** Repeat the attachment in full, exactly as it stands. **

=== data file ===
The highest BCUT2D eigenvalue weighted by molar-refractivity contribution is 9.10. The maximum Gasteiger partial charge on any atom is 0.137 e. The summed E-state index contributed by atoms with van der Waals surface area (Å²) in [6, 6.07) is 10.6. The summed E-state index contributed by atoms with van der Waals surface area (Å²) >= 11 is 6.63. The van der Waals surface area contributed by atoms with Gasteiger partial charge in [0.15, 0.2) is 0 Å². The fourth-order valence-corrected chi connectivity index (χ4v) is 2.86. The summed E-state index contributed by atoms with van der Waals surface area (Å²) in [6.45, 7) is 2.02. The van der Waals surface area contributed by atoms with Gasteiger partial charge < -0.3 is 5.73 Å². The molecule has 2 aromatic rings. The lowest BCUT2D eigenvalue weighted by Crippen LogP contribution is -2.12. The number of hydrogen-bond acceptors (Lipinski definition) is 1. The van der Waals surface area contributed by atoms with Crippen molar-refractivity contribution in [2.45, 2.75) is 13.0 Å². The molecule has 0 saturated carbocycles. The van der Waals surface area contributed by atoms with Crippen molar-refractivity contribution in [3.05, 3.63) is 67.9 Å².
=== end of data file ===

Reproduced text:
The highest BCUT2D eigenvalue weighted by molar-refractivity contribution is 9.10. The maximum Gasteiger partial charge on any atom is 0.137 e. The summed E-state index contributed by atoms with van der Waals surface area (Å²) in [6, 6.07) is 10.6. The summed E-state index contributed by atoms with van der Waals surface area (Å²) >= 11 is 6.63. The van der Waals surface area contributed by atoms with Gasteiger partial charge in [0.15, 0.2) is 0 Å². The fourth-order valence-corrected chi connectivity index (χ4v) is 2.86. The summed E-state index contributed by atoms with van der Waals surface area (Å²) in [6.45, 7) is 2.02. The van der Waals surface area contributed by atoms with Gasteiger partial charge < -0.3 is 5.73 Å². The molecule has 2 aromatic rings. The lowest BCUT2D eigenvalue weighted by Crippen LogP contribution is -2.12. The number of hydrogen-bond acceptors (Lipinski definition) is 1. The van der Waals surface area contributed by atoms with Crippen molar-refractivity contribution in [2.45, 2.75) is 13.0 Å². The molecule has 0 saturated carbocycles. The van der Waals surface area contributed by atoms with Crippen molar-refractivity contribution in [3.05, 3.63) is 67.9 Å².